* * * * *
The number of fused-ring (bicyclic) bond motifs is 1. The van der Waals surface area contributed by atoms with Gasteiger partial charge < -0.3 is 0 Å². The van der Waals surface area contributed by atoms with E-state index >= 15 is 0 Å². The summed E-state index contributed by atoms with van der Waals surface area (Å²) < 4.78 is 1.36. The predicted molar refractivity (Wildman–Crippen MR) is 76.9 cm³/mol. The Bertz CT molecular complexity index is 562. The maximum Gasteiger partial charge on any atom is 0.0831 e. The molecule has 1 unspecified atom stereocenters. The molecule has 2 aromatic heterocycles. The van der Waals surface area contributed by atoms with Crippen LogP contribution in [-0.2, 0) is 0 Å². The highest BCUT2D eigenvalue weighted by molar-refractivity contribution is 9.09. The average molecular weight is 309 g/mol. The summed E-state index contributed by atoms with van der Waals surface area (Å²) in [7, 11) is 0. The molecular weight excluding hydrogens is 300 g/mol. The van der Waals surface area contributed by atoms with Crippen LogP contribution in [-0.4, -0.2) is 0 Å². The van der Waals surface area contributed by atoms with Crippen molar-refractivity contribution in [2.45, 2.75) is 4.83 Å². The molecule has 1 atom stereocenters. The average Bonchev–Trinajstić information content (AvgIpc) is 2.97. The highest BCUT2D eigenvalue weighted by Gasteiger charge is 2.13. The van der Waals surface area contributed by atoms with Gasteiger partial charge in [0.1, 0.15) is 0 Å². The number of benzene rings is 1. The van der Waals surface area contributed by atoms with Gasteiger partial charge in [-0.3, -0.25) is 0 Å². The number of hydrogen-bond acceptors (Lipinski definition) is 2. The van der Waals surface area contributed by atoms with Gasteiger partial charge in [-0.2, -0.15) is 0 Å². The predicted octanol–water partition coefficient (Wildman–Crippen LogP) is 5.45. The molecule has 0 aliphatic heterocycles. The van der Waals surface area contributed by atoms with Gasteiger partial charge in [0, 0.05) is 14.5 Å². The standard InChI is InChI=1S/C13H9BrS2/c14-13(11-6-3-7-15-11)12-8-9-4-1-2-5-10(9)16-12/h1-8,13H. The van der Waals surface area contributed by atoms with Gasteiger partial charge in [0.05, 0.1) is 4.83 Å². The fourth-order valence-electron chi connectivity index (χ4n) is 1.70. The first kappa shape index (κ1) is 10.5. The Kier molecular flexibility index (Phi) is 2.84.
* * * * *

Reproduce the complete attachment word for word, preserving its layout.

The number of fused-ring (bicyclic) bond motifs is 1. The van der Waals surface area contributed by atoms with Gasteiger partial charge < -0.3 is 0 Å². The van der Waals surface area contributed by atoms with E-state index >= 15 is 0 Å². The summed E-state index contributed by atoms with van der Waals surface area (Å²) < 4.78 is 1.36. The predicted molar refractivity (Wildman–Crippen MR) is 76.9 cm³/mol. The Bertz CT molecular complexity index is 562. The maximum Gasteiger partial charge on any atom is 0.0831 e. The molecule has 1 unspecified atom stereocenters. The molecule has 2 aromatic heterocycles. The van der Waals surface area contributed by atoms with Crippen LogP contribution in [-0.2, 0) is 0 Å². The highest BCUT2D eigenvalue weighted by molar-refractivity contribution is 9.09. The average molecular weight is 309 g/mol. The summed E-state index contributed by atoms with van der Waals surface area (Å²) in [7, 11) is 0. The molecular weight excluding hydrogens is 300 g/mol. The van der Waals surface area contributed by atoms with Crippen LogP contribution in [-0.4, -0.2) is 0 Å². The van der Waals surface area contributed by atoms with Crippen molar-refractivity contribution in [2.45, 2.75) is 4.83 Å². The molecule has 1 atom stereocenters. The average Bonchev–Trinajstić information content (AvgIpc) is 2.97. The highest BCUT2D eigenvalue weighted by Gasteiger charge is 2.13. The van der Waals surface area contributed by atoms with Gasteiger partial charge in [0.1, 0.15) is 0 Å². The number of benzene rings is 1. The van der Waals surface area contributed by atoms with Gasteiger partial charge in [-0.3, -0.25) is 0 Å². The number of hydrogen-bond acceptors (Lipinski definition) is 2. The van der Waals surface area contributed by atoms with Gasteiger partial charge in [-0.2, -0.15) is 0 Å². The predicted octanol–water partition coefficient (Wildman–Crippen LogP) is 5.45. The molecule has 0 aliphatic heterocycles. The van der Waals surface area contributed by atoms with Gasteiger partial charge in [0, 0.05) is 14.5 Å². The standard InChI is InChI=1S/C13H9BrS2/c14-13(11-6-3-7-15-11)12-8-9-4-1-2-5-10(9)16-12/h1-8,13H. The van der Waals surface area contributed by atoms with Gasteiger partial charge in [0.05, 0.1) is 4.83 Å². The fourth-order valence-electron chi connectivity index (χ4n) is 1.70. The first kappa shape index (κ1) is 10.5. The Kier molecular flexibility index (Phi) is 2.84.